"The positive aspect of this lockdown is the acquisition of the audio/video-conferencing tools that we had before the lockdown but never used, because we only had meetings with people who were physically present."
The advantages that stand out are mainly:
Saving time by eliminating the need to commute. This allows you to have more time for yourself, but also more time to work.
"Remote work means less commuting, which saves a lot of time and allows you to relax."
"No commuting time means less strain on the body and more productivity."
A flexible way to organize your day at your own pace.
The opportunity to spend more time with family, as the opposite is often a cause of frustration and therefore stress.
And the result of these 3 points: a lower level of stress.
"I feel less pressure and less controlled, less stressed."
But there are still gaps to be filled
Despite the advantages of the situation, some aspects remain complicated.
This is especially true when it comes to communication between colleagues. If exchanges for purely professional purposes go well overall and have quickly become quite smooth (especially due to the use of video tools), informal exchanges are often missing and represent a real weakness. This contributes, in a more general way, to the loneliness created by the lockdown, and no longer allows for a pressure relief mechanism, as is the case in an office.
"On the other hand, with remote work, most of the non-work-related discussions no longer take place, as they can during coffee breaks in the office. I kind of miss having those moments where we discuss anything and everything."
"It's more manageable in the office because you're not alone under pressure. Working alone, locked up is hard."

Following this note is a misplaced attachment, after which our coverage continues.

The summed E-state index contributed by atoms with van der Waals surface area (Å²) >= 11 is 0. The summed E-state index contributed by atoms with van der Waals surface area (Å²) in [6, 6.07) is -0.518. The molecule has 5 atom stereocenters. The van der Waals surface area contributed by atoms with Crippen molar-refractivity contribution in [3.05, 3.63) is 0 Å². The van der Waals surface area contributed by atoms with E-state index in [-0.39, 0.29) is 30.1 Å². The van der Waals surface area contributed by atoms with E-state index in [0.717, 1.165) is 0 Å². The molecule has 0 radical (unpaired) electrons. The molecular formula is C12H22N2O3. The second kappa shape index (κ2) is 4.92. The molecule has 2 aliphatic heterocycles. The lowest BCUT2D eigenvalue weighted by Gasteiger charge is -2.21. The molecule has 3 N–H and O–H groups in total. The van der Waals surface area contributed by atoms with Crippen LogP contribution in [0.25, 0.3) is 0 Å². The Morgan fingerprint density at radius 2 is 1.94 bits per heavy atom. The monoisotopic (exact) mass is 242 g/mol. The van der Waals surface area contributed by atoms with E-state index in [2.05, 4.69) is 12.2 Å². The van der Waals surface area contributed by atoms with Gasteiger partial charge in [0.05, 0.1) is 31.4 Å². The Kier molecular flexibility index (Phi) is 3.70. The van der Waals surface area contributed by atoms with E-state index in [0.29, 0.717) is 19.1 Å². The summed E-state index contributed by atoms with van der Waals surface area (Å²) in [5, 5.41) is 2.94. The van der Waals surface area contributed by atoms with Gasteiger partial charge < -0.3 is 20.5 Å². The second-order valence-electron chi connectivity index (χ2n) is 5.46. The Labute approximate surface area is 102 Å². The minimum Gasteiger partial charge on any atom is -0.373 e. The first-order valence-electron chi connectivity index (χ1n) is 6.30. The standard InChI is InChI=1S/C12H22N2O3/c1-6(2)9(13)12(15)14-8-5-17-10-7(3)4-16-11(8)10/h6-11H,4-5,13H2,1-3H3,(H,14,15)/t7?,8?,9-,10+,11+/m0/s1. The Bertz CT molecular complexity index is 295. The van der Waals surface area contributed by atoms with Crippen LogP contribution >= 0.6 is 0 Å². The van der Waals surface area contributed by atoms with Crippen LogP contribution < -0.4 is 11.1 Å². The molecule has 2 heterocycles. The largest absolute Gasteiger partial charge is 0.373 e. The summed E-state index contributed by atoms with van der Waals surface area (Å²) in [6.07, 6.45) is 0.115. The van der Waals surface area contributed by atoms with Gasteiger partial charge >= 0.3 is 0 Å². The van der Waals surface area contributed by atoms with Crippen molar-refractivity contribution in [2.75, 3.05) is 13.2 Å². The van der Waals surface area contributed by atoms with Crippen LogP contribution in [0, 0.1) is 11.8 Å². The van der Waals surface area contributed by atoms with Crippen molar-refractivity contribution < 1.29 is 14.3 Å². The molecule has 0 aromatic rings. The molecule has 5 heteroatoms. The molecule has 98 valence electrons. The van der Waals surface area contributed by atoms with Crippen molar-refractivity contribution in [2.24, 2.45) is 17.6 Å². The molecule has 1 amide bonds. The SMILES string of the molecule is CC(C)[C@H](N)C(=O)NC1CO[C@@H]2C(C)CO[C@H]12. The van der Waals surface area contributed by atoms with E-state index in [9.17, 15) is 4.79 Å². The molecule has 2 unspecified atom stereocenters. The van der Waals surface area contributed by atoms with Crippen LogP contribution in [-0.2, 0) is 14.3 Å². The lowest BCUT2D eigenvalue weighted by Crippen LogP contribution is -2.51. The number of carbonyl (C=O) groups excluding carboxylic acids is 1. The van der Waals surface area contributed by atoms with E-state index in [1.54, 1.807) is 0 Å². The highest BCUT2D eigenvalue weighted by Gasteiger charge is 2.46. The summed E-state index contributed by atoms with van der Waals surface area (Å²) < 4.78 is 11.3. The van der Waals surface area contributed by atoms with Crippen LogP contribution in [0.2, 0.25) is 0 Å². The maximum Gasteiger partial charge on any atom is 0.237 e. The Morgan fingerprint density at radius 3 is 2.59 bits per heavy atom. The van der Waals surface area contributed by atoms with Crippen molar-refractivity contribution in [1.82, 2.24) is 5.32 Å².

Lastly, other casualties of locked-up remote work are concentration and motivation. Indeed, several people interviewed pointed out that it is more difficult to stay motivated when working alone.
"I don't have those moments of discussion and break that allow me to re-motivate myself, to "re-boost" myself."
This is added to the distractions of daily life, such as family, but also personal activities that are more tempting.
"We have more access to personal things related to our leisure (TV, books, cooking ...) which does not necessarily encourage us to get to work, or at least with more difficulty."
In conclusion, we can ask ourselves if all of this will just be a passing trend or if it will really change the way we work? In any case, we can conclude that the preference for one way of working or another, and the way in which the employee will be productive, is ultimately specific to each individual. Wouldn't giving employees more choice be the solution for better productivity? This view is surely biased since this has always been our way of working at Ferpection :)
*Qualitative study conducted with 17 individuals, men and women, aged 28 to 46, from April 13 to 23.
All articles from the category: User research | RSS